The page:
"How would Pepe LePew be situated if he went to a speech therapist and ended up sounding like a regular skunk? Why, his dating opportunities would stink." --Reg Henry
I admit that I've tried my darndest to lose my foreign accent. I don't find Anglophone accents at all charming outside of our (now vast) English-speaking world. I can't stand Patricia, the character played by Jean Seberg in À bout de souffle, precisely because she has such an annoyingly stereotypical American accent. I remember sitting in the darkened classroom of my French Film class, cringing every time I heard a line in that hideously ugly accent.
Many of my fellow college classmates speak French the same way they speak English: they just substitute French words, but make no effort to use the correct stress patterns or idiomatic expressions. These people have a French degree on paper, but leave them alone for a week in Nice and they'd get laughed all the way home.
Of course, I'm biased, and will readily admit that I harbor a double standard. I don't think I'd ever argue that a Frenchman should try to lose his accent when speaking English. It's just too adorable. Don't get me wrong--I love British accents and love imitating them...my parents are ready to disown both me and my aunt because we talk to each other in a cockney accent--I just hate it when no attempt is made at linguistic assimilation.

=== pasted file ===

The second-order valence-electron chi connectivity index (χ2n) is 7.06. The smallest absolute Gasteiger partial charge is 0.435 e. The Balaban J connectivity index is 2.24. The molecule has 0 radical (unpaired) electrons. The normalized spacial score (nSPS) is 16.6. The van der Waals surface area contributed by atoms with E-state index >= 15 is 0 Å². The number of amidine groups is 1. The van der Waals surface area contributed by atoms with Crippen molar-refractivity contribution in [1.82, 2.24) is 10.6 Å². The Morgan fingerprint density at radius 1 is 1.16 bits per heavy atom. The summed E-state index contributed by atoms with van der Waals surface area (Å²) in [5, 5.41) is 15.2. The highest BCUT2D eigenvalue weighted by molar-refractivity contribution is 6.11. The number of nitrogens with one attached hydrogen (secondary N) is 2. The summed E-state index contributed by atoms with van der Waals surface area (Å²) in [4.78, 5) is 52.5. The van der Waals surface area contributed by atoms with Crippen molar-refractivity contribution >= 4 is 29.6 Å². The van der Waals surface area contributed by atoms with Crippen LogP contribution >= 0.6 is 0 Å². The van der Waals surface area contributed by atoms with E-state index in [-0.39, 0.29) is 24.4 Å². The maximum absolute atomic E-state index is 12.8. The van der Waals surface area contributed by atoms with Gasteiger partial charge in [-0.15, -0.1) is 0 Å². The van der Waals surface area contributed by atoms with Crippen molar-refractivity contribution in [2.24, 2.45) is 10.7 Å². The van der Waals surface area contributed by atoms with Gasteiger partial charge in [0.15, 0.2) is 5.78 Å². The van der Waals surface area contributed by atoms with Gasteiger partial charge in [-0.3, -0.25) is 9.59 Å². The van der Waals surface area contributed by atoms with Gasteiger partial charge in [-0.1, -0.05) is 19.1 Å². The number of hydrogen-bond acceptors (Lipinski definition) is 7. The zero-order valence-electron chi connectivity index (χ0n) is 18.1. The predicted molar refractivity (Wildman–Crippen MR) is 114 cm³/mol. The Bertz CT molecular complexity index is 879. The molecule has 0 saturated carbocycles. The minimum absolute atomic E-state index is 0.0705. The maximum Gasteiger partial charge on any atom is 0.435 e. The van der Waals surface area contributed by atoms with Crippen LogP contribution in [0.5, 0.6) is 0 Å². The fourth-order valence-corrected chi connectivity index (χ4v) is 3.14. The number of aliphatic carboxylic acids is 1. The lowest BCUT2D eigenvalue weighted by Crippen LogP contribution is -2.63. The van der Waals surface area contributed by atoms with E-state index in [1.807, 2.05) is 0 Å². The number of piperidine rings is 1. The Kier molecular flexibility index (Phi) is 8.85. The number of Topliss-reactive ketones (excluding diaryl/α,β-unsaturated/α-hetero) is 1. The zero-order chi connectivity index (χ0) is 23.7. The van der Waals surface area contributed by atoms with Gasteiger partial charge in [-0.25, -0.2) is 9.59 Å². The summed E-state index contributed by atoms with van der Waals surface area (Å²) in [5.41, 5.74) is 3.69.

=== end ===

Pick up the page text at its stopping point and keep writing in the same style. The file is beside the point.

French people realize that I'm foreign; that is something that I'll never be able to change until they find a way to alter the fabric of the human brain and vocal cords. But most of them can't figure out where I'm from, which allows me to play a fun guessing game. Most Frenchmen guess that I'm from Italy, not a far stretch. But as soon as my best friend came to visit me, with her blonde hair and enormous, dazzingly-white smile, people started immediately and automatically switching to English when they saw us coming. I took it as an insult (of course), but it's just the other end of the stereotypical spectrum, I suppose.